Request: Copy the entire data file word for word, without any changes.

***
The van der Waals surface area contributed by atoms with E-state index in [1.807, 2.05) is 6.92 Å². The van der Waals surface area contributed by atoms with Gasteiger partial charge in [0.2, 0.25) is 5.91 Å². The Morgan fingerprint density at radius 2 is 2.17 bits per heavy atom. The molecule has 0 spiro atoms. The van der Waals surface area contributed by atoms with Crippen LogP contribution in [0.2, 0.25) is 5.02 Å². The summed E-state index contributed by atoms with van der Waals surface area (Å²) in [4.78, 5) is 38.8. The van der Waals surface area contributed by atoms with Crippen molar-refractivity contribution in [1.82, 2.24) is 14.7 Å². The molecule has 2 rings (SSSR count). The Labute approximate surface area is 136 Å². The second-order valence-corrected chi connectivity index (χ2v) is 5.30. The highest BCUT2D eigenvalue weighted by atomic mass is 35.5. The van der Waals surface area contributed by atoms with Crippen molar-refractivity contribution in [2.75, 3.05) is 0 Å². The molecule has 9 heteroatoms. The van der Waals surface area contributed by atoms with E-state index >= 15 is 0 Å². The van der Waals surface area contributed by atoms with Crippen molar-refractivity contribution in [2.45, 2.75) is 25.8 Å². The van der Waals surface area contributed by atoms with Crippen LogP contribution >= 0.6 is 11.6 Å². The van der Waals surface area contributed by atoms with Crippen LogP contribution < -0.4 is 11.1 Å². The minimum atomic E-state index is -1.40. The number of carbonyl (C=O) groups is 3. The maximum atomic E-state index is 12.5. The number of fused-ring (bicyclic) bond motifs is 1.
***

The van der Waals surface area contributed by atoms with E-state index in [1.807, 2.05) is 6.92 Å². The van der Waals surface area contributed by atoms with Gasteiger partial charge in [0.2, 0.25) is 5.91 Å². The Morgan fingerprint density at radius 2 is 2.17 bits per heavy atom. The molecule has 0 spiro atoms. The van der Waals surface area contributed by atoms with Crippen LogP contribution in [0.2, 0.25) is 5.02 Å². The summed E-state index contributed by atoms with van der Waals surface area (Å²) in [4.78, 5) is 38.8. The van der Waals surface area contributed by atoms with Crippen molar-refractivity contribution in [1.82, 2.24) is 14.7 Å². The molecule has 2 rings (SSSR count). The Labute approximate surface area is 136 Å². The second-order valence-corrected chi connectivity index (χ2v) is 5.30. The highest BCUT2D eigenvalue weighted by atomic mass is 35.5. The van der Waals surface area contributed by atoms with Crippen molar-refractivity contribution in [2.75, 3.05) is 0 Å². The molecule has 9 heteroatoms. The van der Waals surface area contributed by atoms with E-state index >= 15 is 0 Å². The van der Waals surface area contributed by atoms with Crippen molar-refractivity contribution in [2.45, 2.75) is 25.8 Å². The van der Waals surface area contributed by atoms with Crippen LogP contribution >= 0.6 is 11.6 Å². The van der Waals surface area contributed by atoms with Crippen LogP contribution < -0.4 is 11.1 Å². The minimum atomic E-state index is -1.40. The number of carbonyl (C=O) groups is 3. The maximum atomic E-state index is 12.5. The number of fused-ring (bicyclic) bond motifs is 1.